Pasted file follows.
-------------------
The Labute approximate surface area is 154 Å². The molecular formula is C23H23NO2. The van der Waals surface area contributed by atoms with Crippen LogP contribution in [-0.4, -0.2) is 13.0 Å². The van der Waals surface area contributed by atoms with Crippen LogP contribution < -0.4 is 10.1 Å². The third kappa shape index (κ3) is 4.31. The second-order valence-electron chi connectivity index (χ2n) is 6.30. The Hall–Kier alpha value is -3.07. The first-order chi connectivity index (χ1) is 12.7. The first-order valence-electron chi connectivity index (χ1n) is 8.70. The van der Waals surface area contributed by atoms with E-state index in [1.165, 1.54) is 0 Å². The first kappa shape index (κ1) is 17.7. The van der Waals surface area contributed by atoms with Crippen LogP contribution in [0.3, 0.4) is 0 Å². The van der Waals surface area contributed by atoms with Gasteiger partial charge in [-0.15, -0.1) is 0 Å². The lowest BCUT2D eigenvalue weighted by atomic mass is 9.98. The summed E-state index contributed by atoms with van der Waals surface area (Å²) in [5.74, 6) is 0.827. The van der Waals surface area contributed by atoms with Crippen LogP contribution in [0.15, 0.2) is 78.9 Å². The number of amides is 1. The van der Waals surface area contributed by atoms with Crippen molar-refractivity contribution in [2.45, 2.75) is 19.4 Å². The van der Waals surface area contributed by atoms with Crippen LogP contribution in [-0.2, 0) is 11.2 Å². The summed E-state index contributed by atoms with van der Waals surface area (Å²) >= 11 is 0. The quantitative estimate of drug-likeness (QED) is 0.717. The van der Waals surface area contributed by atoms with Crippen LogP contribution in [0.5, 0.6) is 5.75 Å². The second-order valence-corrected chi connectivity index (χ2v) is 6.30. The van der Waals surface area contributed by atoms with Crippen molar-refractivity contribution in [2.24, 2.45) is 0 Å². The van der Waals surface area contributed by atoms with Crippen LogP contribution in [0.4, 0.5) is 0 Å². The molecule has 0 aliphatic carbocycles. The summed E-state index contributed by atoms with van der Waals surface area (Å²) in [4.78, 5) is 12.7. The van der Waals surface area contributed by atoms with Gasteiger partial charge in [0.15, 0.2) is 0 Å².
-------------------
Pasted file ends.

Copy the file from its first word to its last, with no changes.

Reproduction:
The Labute approximate surface area is 154 Å². The molecular formula is C23H23NO2. The van der Waals surface area contributed by atoms with Crippen LogP contribution in [-0.4, -0.2) is 13.0 Å². The van der Waals surface area contributed by atoms with Crippen LogP contribution < -0.4 is 10.1 Å². The third kappa shape index (κ3) is 4.31. The second-order valence-electron chi connectivity index (χ2n) is 6.30. The Hall–Kier alpha value is -3.07. The first-order chi connectivity index (χ1) is 12.7. The first-order valence-electron chi connectivity index (χ1n) is 8.70. The van der Waals surface area contributed by atoms with E-state index in [1.165, 1.54) is 0 Å². The first kappa shape index (κ1) is 17.7. The van der Waals surface area contributed by atoms with Crippen LogP contribution in [0.3, 0.4) is 0 Å². The van der Waals surface area contributed by atoms with Gasteiger partial charge in [-0.15, -0.1) is 0 Å². The lowest BCUT2D eigenvalue weighted by atomic mass is 9.98. The summed E-state index contributed by atoms with van der Waals surface area (Å²) in [5.74, 6) is 0.827. The van der Waals surface area contributed by atoms with Crippen LogP contribution in [0.15, 0.2) is 78.9 Å². The number of amides is 1. The van der Waals surface area contributed by atoms with Crippen molar-refractivity contribution in [2.45, 2.75) is 19.4 Å². The van der Waals surface area contributed by atoms with Crippen LogP contribution in [-0.2, 0) is 11.2 Å². The summed E-state index contributed by atoms with van der Waals surface area (Å²) >= 11 is 0. The quantitative estimate of drug-likeness (QED) is 0.717. The van der Waals surface area contributed by atoms with Crippen LogP contribution in [0.5, 0.6) is 5.75 Å². The second-order valence-corrected chi connectivity index (χ2v) is 6.30. The van der Waals surface area contributed by atoms with Crippen molar-refractivity contribution in [2.24, 2.45) is 0 Å². The van der Waals surface area contributed by atoms with Crippen LogP contribution in [0.4, 0.5) is 0 Å². The molecule has 0 aliphatic carbocycles. The summed E-state index contributed by atoms with van der Waals surface area (Å²) in [4.78, 5) is 12.7. The van der Waals surface area contributed by atoms with Gasteiger partial charge in [0.15, 0.2) is 0 Å².